Chuck Plunkett of the Denver Post reminds Coloradans of one of the key unanswered questions shadowing the acrimonious contest between Jane Norton and Ken Buck–“Why didn’t Sarah Palin endorse in Colorado’s Republican Senate primary?”
In his link-baiting post “Is Sarah Palin sexist?” Plunkett highlights the gender battle that made its way into the Senate primary, when Buck responded to a Norton attack ad questioning why Buck was not “man enough” to do his own attack ads, relying instead on extensive help from outside groups. A few days later, Buck, when asked why someone should vote for him at a libertarian think-tank luncheon, said, “Because I do not wear high heels.” Buck’s answer stirred the Norton campaign into high gear, and the quote quickly went national–and negative–as TV ads and flyers lambasted his comments.
Buck had earlier earned some backlash after calling a planned appearance by Sarah Palin “rude.” The event had been in the works for months, and just happened to coincide with the Colorado GOP State Assembly, which Norton had chosen to bypass in favor of petitioning onto the August primary ballot. Many observers, including folks from the Buck campaign, suspected that Palin might endorse Norton during her appearance. Instead, Palin dubbed Norton one of the “mama grizzlies,” conservative women who would help restore the country, but failed to endorse her campaign.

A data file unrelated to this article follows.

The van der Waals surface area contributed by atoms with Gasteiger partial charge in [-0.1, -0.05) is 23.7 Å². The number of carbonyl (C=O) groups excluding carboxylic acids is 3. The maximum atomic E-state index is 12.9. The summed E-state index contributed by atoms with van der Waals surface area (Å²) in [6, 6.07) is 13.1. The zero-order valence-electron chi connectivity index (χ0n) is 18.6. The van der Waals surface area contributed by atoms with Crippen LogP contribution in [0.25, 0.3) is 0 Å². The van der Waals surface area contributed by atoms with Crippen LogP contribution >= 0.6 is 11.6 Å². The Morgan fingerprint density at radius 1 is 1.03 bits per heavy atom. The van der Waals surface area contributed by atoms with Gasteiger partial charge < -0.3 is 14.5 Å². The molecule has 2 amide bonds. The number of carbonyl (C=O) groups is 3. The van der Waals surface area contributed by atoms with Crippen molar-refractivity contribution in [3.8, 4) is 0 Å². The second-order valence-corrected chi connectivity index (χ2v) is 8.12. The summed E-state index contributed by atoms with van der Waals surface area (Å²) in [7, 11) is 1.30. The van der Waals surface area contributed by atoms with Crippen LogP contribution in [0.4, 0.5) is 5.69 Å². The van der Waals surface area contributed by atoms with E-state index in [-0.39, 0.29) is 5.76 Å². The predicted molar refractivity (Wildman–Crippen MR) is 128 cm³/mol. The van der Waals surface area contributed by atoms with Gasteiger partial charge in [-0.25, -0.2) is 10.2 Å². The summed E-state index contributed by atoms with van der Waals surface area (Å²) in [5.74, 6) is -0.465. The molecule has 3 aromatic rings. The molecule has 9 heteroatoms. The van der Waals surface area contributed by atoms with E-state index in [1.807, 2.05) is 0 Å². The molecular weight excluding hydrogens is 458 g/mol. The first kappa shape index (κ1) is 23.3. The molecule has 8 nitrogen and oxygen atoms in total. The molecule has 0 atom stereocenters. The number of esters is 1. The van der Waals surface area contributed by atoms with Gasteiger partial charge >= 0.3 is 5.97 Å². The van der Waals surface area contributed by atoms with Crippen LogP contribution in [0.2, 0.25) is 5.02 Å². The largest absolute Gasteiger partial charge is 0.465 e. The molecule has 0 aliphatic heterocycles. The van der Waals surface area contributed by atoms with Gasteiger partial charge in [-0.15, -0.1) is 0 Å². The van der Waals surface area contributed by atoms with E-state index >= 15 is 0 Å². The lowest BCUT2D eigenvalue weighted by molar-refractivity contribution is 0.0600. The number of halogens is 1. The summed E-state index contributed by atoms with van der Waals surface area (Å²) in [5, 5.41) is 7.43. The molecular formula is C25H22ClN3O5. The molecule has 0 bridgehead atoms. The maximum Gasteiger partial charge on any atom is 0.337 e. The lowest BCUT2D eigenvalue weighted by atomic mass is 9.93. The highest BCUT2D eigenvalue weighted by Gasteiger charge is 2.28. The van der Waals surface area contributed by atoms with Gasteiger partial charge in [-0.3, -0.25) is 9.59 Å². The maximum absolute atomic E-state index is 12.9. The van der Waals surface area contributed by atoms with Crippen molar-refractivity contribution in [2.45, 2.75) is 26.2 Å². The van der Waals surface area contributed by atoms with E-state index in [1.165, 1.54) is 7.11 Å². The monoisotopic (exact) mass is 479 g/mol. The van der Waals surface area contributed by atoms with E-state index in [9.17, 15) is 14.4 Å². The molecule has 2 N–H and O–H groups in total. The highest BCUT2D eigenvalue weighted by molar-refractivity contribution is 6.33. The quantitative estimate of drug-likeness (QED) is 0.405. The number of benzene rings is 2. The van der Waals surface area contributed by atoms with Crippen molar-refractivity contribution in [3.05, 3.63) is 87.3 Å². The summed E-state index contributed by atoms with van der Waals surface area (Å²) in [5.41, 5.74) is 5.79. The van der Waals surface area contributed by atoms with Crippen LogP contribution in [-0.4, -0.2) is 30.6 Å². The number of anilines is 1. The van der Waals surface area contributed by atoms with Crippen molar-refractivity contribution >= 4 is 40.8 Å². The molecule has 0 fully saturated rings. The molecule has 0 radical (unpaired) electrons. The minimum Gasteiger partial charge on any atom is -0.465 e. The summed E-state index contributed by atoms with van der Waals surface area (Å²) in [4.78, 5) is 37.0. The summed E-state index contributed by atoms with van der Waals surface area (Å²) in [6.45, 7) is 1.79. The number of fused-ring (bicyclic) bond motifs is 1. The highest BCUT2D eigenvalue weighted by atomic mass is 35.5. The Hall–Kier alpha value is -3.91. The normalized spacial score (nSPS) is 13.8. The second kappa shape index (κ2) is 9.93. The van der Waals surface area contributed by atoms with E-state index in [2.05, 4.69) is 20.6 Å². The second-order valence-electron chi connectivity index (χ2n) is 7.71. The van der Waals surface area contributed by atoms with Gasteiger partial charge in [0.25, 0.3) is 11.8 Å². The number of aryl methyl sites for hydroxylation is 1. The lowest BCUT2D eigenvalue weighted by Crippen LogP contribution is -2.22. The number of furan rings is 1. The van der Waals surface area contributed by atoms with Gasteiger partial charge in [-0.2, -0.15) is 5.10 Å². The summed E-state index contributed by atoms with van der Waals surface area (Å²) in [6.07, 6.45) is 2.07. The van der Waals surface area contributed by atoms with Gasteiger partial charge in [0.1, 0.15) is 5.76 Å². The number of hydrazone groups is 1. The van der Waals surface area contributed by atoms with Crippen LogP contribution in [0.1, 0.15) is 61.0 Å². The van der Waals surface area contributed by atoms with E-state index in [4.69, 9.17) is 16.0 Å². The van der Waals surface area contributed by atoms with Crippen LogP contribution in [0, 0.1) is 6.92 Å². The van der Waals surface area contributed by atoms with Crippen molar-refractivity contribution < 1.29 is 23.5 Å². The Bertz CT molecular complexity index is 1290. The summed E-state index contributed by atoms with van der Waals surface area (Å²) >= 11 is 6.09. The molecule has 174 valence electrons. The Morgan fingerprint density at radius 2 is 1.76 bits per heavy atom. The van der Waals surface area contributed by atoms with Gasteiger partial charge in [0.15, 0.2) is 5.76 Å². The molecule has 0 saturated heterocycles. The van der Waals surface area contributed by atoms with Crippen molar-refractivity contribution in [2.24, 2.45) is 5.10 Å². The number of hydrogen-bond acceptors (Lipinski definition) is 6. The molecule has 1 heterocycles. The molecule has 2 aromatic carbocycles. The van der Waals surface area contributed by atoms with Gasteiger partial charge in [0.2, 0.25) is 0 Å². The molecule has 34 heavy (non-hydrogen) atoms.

That Palin chose to remain out of Colorado’s Senate primary while endorsing another candidate in CO-3 could simply be a decision borne of strategic considerations. As Plunkett argues, a Palin endorsement for either Norton or Buck might have been too costly, given the weight of factors like Sen. John McCain stumping for Norton and the Tea Party support for Buck.
According to the Washington Post, Palin has endorsed in 34 races and has actually chosen to back more men than women (20 to 14). She has also split her support evenly between so-called establishment and Tea Party/grassroots candidates.